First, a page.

June 09, 2016
LTFS – the Linear Tape File System – seemed like a great idea when it emerged but not many storage vendors seem to have made much of it. It puts a file system on top of a tape library and turns it ...
February 12, 2016
After Rich Castagna offered his look at the future of data storage in 2016, vendors and analysts shared their guesses on what will happen this year.
October 06, 2015
Linear Tape-Open (LTO) program leaders say latest LTO-7 bit error rate improvements are significant for reliability, see tape used with flash as "flape" system.
October 02, 2015
It's hard to tell which storage techs will stand the test of time, but looking back at some of yesterday's storage technologies can help.
LTFS Get Started
Bring yourself up to speed with our introductory content
FLAPE (flash plus tape) is an approach to tiered storage that allows administrators to archive data as soon as it is written. Continue Reading
Musing over a new acronym, we can see how, once again, what's new is really what's old. Continue Reading
LTFS (Linear Tape File System) is a file system specification that allows Linear Tape-Open (LTO) storage technology to be indexed. Continue Reading
Evaluate LTFS Vendors & Products
Weigh the pros and cons of technologies, products and projects you are considering.
Tape-based backup received a bad rap, but the technology is coming back strong. Explore three reasons why tape could be a good data backup option for your organization. Continue Reading
Linear Tape File System and Linear Tape-Open technology can improve user access and durability in your tape archive system. Explore specific products that do the job. Continue Reading
Though some folks mistakenly view tape as an outdated technology -- thanks in no small part to the fact that disk companies keep predicting its demise -- there's no denying its importance at the table of backup products. A recent Enterprise Strategy Group report indicates that 56% of organizations are still using tape. Perhaps not surprisingly, the larger the overall IT environment, the more likely that organization is to embrace tape as part of its data management strategy. There are two main reasons for this: The existence of more data heightens the importance of finding ways to store the data efficiently and, as an organization grows, it has a greater responsibility to store data for longer periods of time.
As a result, when looking at the Opex and Capex numbers, not to mention the ease of long-term data retention, tape moves to the forefront of the data management platform. When the LTO Consortium announced the release of LTO-7 as part of the Linear Tape File System in fall 2015, it reinforced the notion that tape technology is continuing to move forward. This three-part guide will take a closer look at what's out there and what's coming in terms of tape backup and tape libraries. It will also explain why archiving does not need to be complicated or expensive. In fact, when done correctly, it will actually save organizations money while meeting archival needs.Continue Reading
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No, the tape storage system isn't dead yet. This Drill Down explores how it lives on, mainly for archiving and with a boost from new technologies such as LTO-7 and Linear Tape File System, or LTFS.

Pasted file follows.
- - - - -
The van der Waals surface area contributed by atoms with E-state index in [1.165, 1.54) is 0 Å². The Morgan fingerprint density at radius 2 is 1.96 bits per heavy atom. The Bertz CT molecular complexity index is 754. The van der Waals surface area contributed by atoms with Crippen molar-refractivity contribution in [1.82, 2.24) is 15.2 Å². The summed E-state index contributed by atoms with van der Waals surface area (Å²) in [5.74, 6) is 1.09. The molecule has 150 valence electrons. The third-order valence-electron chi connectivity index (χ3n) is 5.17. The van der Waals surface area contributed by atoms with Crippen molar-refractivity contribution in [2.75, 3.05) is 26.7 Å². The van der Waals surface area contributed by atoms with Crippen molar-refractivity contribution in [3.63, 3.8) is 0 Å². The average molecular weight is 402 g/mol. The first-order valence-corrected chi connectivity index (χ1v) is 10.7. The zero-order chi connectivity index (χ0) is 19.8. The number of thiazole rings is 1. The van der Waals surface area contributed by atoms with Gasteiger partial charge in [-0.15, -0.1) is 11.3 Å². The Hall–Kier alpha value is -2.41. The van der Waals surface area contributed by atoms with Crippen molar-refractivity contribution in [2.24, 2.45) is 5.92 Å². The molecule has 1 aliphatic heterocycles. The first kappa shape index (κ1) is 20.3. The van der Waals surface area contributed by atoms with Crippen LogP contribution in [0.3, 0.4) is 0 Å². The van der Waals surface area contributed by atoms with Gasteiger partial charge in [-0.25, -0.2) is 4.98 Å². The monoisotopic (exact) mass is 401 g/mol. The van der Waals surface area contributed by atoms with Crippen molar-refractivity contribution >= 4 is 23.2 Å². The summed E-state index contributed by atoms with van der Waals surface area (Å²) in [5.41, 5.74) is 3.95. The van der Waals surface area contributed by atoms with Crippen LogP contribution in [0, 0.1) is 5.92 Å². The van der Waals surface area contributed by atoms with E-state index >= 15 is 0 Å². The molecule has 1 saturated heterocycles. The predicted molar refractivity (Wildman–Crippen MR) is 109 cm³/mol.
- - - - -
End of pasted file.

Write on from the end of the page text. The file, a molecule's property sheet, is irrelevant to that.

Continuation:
The seventh-generation LTO specification released in 2015 more than doubled the maximum compressed capacity to 15 TB and increased the data transfer rate to 750 MBps. LTO-7 also improved the bit error rate to a significant degree. The LTO Consortium already has LTO-8, LTO-9 and LTO-10 on its roadmap, each with significant capacity and performance improvements. For instance, draft specs for LTO-8 call for 32 TB of compressed capacity and sustained data transfer rates of up to 1,180 MBps.
These tape storage system advances become more important as speedier technology such as solid-state drives raise users' storage performance expectations. The performance and capacity gains also come as tape faces increased competition from the cloud for archiving. While cloud providers can store data cheaply, it can take a long time to get data in and out of the cloud.
LTFS creates partitions on tape and stores catalog information about files written to that tape. That makes it much easier to find and access files on a tape storage system than was possible before LTFS. Also known as tape NAS, it has been hailed as a tape's savior. While it hasn't caught on wildly, it is used by industries such as media and entertainment that make frequent use of archived tapes.Continue Reading
Tape archiving offers low-cost, long-term data protection in a variety of industries, keeping it atop the list of data center backup technologies. Continue Reading
The private cloud versus public cloud decision for cold data storage hinges on data amounts, length of storage and access needs, consultant advises. Continue Reading
Problem Solve LTFS Issues
We’ve gathered up expert advice and tips from professionals like you so that the answers you need are always available.
There are a bunch of IBM 3592 'J' tape designations. How do you order the right capacity for your tape drives? Do you take compression into account? Continue Reading
Ben Woo of Neuralytix discusses what forthcoming technology will improve tape capacity, reliability and access to data in this Expert Answer. Continue Reading
Ben Woo, founder of Neuralytix, discusses LTFS integration among major backup vendors of tape libraries in this Expert Answer. Continue Reading